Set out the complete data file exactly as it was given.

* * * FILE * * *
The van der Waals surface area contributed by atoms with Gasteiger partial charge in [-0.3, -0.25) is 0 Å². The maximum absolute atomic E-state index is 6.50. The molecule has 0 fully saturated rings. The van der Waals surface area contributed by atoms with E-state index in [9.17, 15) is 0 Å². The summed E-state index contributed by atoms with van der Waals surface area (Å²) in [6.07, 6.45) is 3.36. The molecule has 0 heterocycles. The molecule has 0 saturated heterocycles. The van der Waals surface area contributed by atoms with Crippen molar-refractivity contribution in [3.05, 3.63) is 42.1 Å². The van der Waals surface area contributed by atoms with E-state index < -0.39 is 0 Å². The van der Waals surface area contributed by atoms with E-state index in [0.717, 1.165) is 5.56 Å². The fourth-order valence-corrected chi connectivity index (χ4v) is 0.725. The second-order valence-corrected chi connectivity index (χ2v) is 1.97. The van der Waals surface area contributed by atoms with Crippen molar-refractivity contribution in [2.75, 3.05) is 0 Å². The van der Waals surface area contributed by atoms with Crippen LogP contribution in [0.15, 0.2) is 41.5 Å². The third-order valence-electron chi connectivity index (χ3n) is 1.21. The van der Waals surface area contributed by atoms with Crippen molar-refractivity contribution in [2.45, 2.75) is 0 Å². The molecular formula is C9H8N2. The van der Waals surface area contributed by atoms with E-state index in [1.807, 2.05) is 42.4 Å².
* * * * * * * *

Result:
The van der Waals surface area contributed by atoms with Gasteiger partial charge in [-0.3, -0.25) is 0 Å². The maximum absolute atomic E-state index is 6.50. The molecule has 0 fully saturated rings. The van der Waals surface area contributed by atoms with E-state index in [9.17, 15) is 0 Å². The summed E-state index contributed by atoms with van der Waals surface area (Å²) in [6.07, 6.45) is 3.36. The molecule has 0 heterocycles. The molecule has 0 saturated heterocycles. The van der Waals surface area contributed by atoms with Crippen molar-refractivity contribution in [3.05, 3.63) is 42.1 Å². The van der Waals surface area contributed by atoms with E-state index < -0.39 is 0 Å². The van der Waals surface area contributed by atoms with E-state index in [0.717, 1.165) is 5.56 Å². The fourth-order valence-corrected chi connectivity index (χ4v) is 0.725. The second-order valence-corrected chi connectivity index (χ2v) is 1.97. The van der Waals surface area contributed by atoms with Crippen molar-refractivity contribution in [2.75, 3.05) is 0 Å². The van der Waals surface area contributed by atoms with Crippen LogP contribution in [0.15, 0.2) is 41.5 Å². The third-order valence-electron chi connectivity index (χ3n) is 1.21. The van der Waals surface area contributed by atoms with Crippen molar-refractivity contribution in [2.45, 2.75) is 0 Å². The molecular formula is C9H8N2. The van der Waals surface area contributed by atoms with E-state index in [1.807, 2.05) is 42.4 Å².